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From Shawn Heisey <>
Subject Re: SolrCloud setup - any advice?
Date Fri, 20 Sep 2013 19:48:42 GMT
On 9/19/2013 9:20 AM, Neil Prosser wrote:
> Apologies for the giant email. Hopefully it makes sense.

Because of its size, I'm going to reply inline like this and I'm going
to trim out portions of your original message.  I hope that's not
horribly confusing to you!  Looking through my archive of the mailing
list, I see that I have given you some of this information before.

> Our index size ranges between 144GB and 200GB (when we optimise it back
> down, since we've had bad experiences with large cores). We've got just
> over 37M documents some are smallish but most range between 1000-6000
> bytes. We regularly update documents so large portions of the index will be
> touched leading to a maxDocs value of around 43M.
> Query load ranges between 400req/s to 800req/s across the five slaves
> throughout the day, increasing and decreasing gradually over a period of
> hours, rather than bursting.

With indexes of that size and 96GB of RAM, you're starting to get into
the size range where severe performance problems begin happening.  Also,
with no GC tuning other than turning on CMS (and a HUGE 48GB heap on top
of that), you're going to run into extremely long GC pause times.  Your
query load is what I would call quite high, which will make those GC
problems quite frequent.

This is the problem I was running into with only an 8GB heap, with
similar tuning where I just turned on CMS.  When Solr disappears for 10+
seconds at a time for garbage collection, the load balancer will
temporarily drop that server from the available pool.

I'm aware that this is your old setup, so we'll put it aside for now  so
we can concentrate on your SolrCloud setup.

> Most of our documents have upwards of twenty fields. We use different
> fields to store territory variant (we have around 30 territories) values
> and also boost based on the values in some of these fields (integer ones).
> So an average query can do a range filter by two of the territory variant
> fields, filter by a non-territory variant field. Facet by a field or two
> (may be territory variant). Bring back the values of 60 fields. Boost query
> on field values of a non-territory variant field. Boost by values of two
> territory-variant fields. Dismax query on up to 20 fields (with boosts) and
> phrase boost on those fields too. They're pretty big queries. We don't do
> any index-time boosting. We try to keep things dynamic so we can alter our
> boosts on-the-fly.

The nature of your main queries (and possibly your filters) is probably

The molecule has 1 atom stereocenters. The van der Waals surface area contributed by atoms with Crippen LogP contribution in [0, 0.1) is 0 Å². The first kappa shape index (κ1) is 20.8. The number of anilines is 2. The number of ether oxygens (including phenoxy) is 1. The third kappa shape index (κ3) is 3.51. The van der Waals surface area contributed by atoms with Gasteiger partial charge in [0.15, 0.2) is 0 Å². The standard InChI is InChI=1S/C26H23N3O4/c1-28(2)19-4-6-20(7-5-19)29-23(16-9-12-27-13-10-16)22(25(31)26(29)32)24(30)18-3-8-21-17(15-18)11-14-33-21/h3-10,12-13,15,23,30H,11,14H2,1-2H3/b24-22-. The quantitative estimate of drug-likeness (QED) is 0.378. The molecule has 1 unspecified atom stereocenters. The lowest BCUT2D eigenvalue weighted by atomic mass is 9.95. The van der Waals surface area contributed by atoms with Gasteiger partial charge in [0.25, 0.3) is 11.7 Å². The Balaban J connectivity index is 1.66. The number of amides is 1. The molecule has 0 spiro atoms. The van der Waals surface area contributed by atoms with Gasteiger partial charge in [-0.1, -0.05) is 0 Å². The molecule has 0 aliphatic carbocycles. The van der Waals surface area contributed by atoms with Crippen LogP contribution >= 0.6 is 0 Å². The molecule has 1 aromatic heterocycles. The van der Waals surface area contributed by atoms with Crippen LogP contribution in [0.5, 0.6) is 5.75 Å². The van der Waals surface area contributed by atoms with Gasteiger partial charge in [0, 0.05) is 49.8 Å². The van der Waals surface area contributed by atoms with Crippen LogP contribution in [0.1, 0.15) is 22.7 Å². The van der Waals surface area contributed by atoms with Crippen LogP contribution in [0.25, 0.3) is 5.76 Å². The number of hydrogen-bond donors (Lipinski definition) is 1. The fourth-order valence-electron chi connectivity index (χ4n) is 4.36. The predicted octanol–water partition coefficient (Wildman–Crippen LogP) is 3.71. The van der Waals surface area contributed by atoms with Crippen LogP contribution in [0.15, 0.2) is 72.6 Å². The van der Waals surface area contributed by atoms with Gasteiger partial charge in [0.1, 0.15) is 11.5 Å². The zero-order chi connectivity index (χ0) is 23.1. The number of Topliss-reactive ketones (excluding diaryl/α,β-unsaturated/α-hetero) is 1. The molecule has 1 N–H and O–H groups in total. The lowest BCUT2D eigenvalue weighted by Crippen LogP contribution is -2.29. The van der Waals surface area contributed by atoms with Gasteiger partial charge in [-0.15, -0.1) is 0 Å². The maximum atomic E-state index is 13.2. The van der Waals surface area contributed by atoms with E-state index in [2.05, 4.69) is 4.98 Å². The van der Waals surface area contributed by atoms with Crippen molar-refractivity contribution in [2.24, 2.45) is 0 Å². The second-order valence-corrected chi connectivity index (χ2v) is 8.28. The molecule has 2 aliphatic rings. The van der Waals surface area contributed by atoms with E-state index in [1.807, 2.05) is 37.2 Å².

always going to be a little memory hungry, but it sounds like the facets
are probably what's requiring such incredible amounts of heap RAM.

Try putting a facet.method parameter into your request handler defaults
and set it to "enum".  The default is "fc" which means fieldcache - it
basically loads all the indexed terms for that field on the entire index
into the field cache.  Multiply that by the number of fields that you
facet on (across all your queries), and it can be a real problem.
Memory is always going to be required for quick facets, but it's
generally better to let the OS handle it automatically with disk caching
than to load it into the java heap.

Your next paragraph (which I trimmed) talks about sorting, which is
another thing that eats up java heap.  The amount taken is based on the
number of documents in the index, and a chunk is taken for every field
that you use for sorting.  See if you can reduce the number of fields
you use for sorting.

> Even when running on six machines in AWS with SSDs, 24GB heap (out of 60GB
> memory) and four shards on two boxes and three on the rest I still see
> concurrent mode failure. This looks like it's causing ZooKeeper to mark the
> node as down and things begin to struggle.
> Is concurrent mode failure just something that will inevitably happen or is
> it avoidable by dropping the CMSInitiatingOccupancyFraction?

I assume that concurrent mode failure is what gets logged preceding a
full garbage collection.  Aggressively tuning your GC will help
immensely.  The link below has what I am currently using.  Someone on
IRC was saying that they have a 48GB heap with similar settings and they
never see huge pauses.  These tuning parameters don't use fixed memory
sizes, so it should work with any size max heap:

Otis has mentioned G1.  What I found when I used G1 was that it worked
extremely well *almost* all of the time.  The occasions for full garbage
collections were a LOT less frequent, but when they happened, the pause
was *even longer* than the untuned CMS.  That caused big problems for me
and my load balancer.  Until someone can come up with some awesome G1
tuning parameters, I personally will continue to avoid it except for
small-heap applications.  G1 is an awesome idea.  If it can be tuned, it
will probably be better than a tuned CMS.

Switching to facet.method=enum as outlined above will probably do the
most for letting you decrease your max java heap.  Combining that with
tuning parameters for GC might get rid of these problems entirely.
Here's a wiki page where I have distilled all the performance problems
I've encountered myself and helping others:


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